The legalization of Missouri sports betting just can’t turn the corner. And, not surprisingly, it’s about money.
Even with top political leaders from both sides of the isle pushing for the legalization of sports betting in the state — a lucrative chance to generate large amounts of tax revenue for a state that falls right around the middle of the pack in total state tax revenue at $15 billion a year — the effort can’t get over the hump.
Last week, it got even uglier.
Marathon legislative session ends without a vote
Before Wednesday’s eight-hour legislative session kicked off, it was expected that the Senate would pass the bill to move forward with Missouri sports betting if it were taken up for a vote.
Instead, there was an exhausting discussion around legalizing sportsbooks in the state that included multiple proposed changes to what was already in place — plus some debate over video lottery terminals (VLTs) being included. It even featured a reading from a book about Ronald Reagan.
This was all thanks to a filibuster led by Sen. Denny Hoskins that included more than a dozen proposed amendments and a recital of the Reagan biography, “The Role of a Lifetime.”
Hoskins did this to try and advance his own sponsored sports betting legislation from last year. That bill included video lottery terminals remaining legal while being regulated in a similar manner to sports betting.
Some state lawmakers have been vocal about their desire to keep VLTs regulated separately. Casinos, which will benefit significantly when sports betting becomes legalized, are opposed to VLTs and their legality throughout the state at places like gas stations and other non-casino establishments.
State leaders that aren’t yet in agreement on the legalization want higher taxes, but there are also some concerns with VLTs. Many VLTs are scattered across the state and, according to some politicians, don’t generate the revenue they should.
Leaders and stakeholders agree Missouri sports betting is coming
More discussion and debate have been prolonging the inevitable: Missouri will eventually join all of its neighboring states by offering legal sports betting while generating much-needed tax revenue for the state in the process.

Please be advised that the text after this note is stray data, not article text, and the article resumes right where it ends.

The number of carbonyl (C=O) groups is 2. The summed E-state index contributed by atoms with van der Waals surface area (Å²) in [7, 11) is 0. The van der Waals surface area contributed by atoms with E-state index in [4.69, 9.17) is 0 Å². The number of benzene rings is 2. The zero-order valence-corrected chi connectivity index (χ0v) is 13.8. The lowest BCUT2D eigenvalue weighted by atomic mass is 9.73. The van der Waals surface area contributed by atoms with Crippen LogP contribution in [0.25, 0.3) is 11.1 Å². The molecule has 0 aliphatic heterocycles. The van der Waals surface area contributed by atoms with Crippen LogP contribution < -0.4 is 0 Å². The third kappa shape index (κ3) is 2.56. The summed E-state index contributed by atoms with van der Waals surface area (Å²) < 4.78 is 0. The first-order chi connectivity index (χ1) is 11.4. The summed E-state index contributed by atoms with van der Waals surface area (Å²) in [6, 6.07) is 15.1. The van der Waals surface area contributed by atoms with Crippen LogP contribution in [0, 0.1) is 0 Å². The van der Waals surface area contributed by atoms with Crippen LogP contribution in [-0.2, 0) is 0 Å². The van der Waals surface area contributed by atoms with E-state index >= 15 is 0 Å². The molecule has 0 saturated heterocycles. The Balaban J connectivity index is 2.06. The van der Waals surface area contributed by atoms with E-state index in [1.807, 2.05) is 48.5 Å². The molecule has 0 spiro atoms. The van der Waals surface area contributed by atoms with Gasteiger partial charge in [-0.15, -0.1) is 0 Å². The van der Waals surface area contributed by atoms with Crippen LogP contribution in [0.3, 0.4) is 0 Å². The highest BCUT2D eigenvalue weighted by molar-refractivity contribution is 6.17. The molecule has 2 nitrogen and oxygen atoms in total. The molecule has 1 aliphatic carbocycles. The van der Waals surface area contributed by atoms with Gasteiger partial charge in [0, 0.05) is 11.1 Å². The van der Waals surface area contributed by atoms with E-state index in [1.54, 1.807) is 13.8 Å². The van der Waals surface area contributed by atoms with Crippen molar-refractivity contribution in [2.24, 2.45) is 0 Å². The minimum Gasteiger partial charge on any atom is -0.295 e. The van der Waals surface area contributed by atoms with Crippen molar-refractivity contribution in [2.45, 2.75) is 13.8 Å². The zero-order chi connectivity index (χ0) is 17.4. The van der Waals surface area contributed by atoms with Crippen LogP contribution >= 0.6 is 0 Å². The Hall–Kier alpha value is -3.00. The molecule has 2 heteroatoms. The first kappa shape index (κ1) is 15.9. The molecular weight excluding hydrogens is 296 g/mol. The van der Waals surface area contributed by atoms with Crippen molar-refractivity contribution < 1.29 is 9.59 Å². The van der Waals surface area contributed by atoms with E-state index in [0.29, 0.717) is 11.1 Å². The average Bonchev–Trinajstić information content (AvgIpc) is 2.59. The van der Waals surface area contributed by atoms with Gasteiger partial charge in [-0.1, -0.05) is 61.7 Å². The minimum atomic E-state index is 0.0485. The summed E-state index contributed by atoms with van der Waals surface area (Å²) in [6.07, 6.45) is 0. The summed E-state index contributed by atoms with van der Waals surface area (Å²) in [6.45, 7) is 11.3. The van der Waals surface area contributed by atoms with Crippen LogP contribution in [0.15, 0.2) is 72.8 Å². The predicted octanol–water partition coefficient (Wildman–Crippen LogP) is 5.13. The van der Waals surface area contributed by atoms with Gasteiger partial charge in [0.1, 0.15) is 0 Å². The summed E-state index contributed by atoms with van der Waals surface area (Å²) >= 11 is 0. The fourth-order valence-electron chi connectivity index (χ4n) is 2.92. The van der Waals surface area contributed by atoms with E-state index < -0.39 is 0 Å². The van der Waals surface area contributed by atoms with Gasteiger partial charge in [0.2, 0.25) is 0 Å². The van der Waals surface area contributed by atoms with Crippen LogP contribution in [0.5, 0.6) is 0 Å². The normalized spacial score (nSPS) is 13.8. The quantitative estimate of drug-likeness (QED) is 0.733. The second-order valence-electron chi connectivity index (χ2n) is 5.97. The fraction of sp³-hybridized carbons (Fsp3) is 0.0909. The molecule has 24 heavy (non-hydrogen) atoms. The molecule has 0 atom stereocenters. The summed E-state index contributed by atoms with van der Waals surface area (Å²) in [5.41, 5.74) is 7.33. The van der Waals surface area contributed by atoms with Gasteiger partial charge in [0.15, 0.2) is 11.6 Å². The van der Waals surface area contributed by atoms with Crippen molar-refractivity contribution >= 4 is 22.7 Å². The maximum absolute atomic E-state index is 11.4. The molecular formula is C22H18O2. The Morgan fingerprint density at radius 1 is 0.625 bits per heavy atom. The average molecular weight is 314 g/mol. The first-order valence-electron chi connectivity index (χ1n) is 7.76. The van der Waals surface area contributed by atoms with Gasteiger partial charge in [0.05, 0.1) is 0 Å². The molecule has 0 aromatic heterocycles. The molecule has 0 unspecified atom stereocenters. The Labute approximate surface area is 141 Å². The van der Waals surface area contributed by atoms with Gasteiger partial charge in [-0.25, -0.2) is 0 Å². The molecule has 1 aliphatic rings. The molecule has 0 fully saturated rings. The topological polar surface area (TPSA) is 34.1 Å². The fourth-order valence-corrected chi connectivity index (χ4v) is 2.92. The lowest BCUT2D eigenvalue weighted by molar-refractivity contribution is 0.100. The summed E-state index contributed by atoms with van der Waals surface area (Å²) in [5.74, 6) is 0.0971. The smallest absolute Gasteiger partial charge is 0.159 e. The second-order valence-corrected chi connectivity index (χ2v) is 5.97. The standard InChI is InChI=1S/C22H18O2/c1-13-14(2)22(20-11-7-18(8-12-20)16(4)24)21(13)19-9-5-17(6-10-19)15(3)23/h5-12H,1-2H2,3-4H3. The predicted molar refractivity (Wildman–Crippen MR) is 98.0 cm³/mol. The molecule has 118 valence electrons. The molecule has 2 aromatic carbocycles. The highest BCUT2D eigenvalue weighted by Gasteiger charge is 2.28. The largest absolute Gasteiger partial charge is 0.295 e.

“I’ve been down this road before,” Sen. Karla May said during another lengthy legislative session. “I’m OK with sports betting. I think we should have it. The problem is the Legislature is so stubborn and so controlled by special interests.”
The St. Louis-based Democrat isn’t alone with that opinion either. Sen. Caleb Rowden echoed her sentiments.
“I’m ready to get sports betting done. I don’t think this is a partisan issue. We’ve just kind of been spinning our wheels.”
Professional sports teams like the St. Louis Cardinals and Kansas City Royals, in addition to a group of national casino brands, are pushing for legalization. Gov. Mike Parson planned to meet with with leaders of both franchises last week.
Even with the Missouri House approving its push to legalize sports betting throughout the Show-Me State, the Senate bill — SB 30 — can’t seem to find its way out. If it does eventually make it out of the Senate, the path would be clear for Missouri sports betting to launch, likely in the same year.
But it’s looking unlikely given clear-cut differences in opinion for what should and shouldn’t be in the bill. This legislation has been hacked up and altered significantly, then ultimately shelved with no real timeline for revisiting it.
This same thing happened last year.
The financial benefits of legal sports betting in Missouri
VLTs aside, it’s not just online sports betting that would be legalized throughout Missouri. There would also be retail sportsbooks at casinos and near pro sports venues, making wagering that much more available across Missouri.
Online sports betting will certainly be a big revenue driver if — or when — it gets approved. According to GeoComply, which tracks the location of wagering attempts placed via mobile phone, Missourians attempted to place 8.7 million bets in other states where gambling is legal. All of those attempts, of course, were blocked.
It’s estimated that, in total from mobile and retail bets, the legalization of Missouri sports betting would generate roughly $30 million in its first full year. Each of the cities that host casinos would earn more than $3 million annually as well.
Most of that would be generated through taxes on bets. That tax rate was recently increased to 15% by an amendment sponsored by Sen. Lauren Arthur.
There would also be $1 million set aside to battle compulsive gambling and addiction. Hoskins recently called out that number as being far too low, compared to what other states are spending on the same issues.
The Missouri legislature adjourns on May 5, and a vote is currently not scheduled. The bill, since being gutted and drastically redesigned, now has no legitimate timetable.